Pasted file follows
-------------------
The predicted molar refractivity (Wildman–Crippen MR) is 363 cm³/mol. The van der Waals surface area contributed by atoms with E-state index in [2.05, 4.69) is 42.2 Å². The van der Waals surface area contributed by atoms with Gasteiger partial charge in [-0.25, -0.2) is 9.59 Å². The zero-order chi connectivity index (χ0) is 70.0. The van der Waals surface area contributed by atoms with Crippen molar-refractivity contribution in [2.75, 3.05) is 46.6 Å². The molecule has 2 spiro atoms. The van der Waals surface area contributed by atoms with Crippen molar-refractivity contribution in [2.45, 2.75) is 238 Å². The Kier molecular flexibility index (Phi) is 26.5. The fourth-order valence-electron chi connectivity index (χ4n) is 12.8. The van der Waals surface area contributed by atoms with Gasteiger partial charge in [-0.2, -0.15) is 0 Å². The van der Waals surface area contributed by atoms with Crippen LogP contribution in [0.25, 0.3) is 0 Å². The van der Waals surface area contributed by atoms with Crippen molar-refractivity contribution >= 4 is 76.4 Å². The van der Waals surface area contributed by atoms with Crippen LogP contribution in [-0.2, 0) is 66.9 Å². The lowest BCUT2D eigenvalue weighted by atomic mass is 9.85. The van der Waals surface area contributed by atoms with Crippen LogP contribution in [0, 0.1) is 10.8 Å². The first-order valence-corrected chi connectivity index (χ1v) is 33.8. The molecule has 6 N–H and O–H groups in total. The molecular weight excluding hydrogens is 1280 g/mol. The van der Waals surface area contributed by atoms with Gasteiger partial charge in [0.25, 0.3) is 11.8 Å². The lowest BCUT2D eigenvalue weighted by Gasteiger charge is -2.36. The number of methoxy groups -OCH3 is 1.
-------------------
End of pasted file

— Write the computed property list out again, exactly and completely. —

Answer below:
The predicted molar refractivity (Wildman–Crippen MR) is 363 cm³/mol. The van der Waals surface area contributed by atoms with E-state index in [2.05, 4.69) is 42.2 Å². The van der Waals surface area contributed by atoms with Gasteiger partial charge in [-0.25, -0.2) is 9.59 Å². The zero-order chi connectivity index (χ0) is 70.0. The van der Waals surface area contributed by atoms with Crippen molar-refractivity contribution in [2.75, 3.05) is 46.6 Å². The molecule has 2 spiro atoms. The van der Waals surface area contributed by atoms with Crippen molar-refractivity contribution in [2.45, 2.75) is 238 Å². The Kier molecular flexibility index (Phi) is 26.5. The fourth-order valence-electron chi connectivity index (χ4n) is 12.8. The van der Waals surface area contributed by atoms with Gasteiger partial charge in [-0.2, -0.15) is 0 Å². The van der Waals surface area contributed by atoms with Crippen LogP contribution in [0.25, 0.3) is 0 Å². The van der Waals surface area contributed by atoms with Crippen molar-refractivity contribution >= 4 is 76.4 Å². The van der Waals surface area contributed by atoms with Crippen LogP contribution in [-0.2, 0) is 66.9 Å². The lowest BCUT2D eigenvalue weighted by atomic mass is 9.85. The van der Waals surface area contributed by atoms with Crippen LogP contribution in [0, 0.1) is 10.8 Å². The first-order valence-corrected chi connectivity index (χ1v) is 33.8. The molecule has 6 N–H and O–H groups in total. The molecular weight excluding hydrogens is 1280 g/mol. The van der Waals surface area contributed by atoms with Gasteiger partial charge in [0.25, 0.3) is 11.8 Å². The lowest BCUT2D eigenvalue weighted by Gasteiger charge is -2.36. The number of methoxy groups -OCH3 is 1.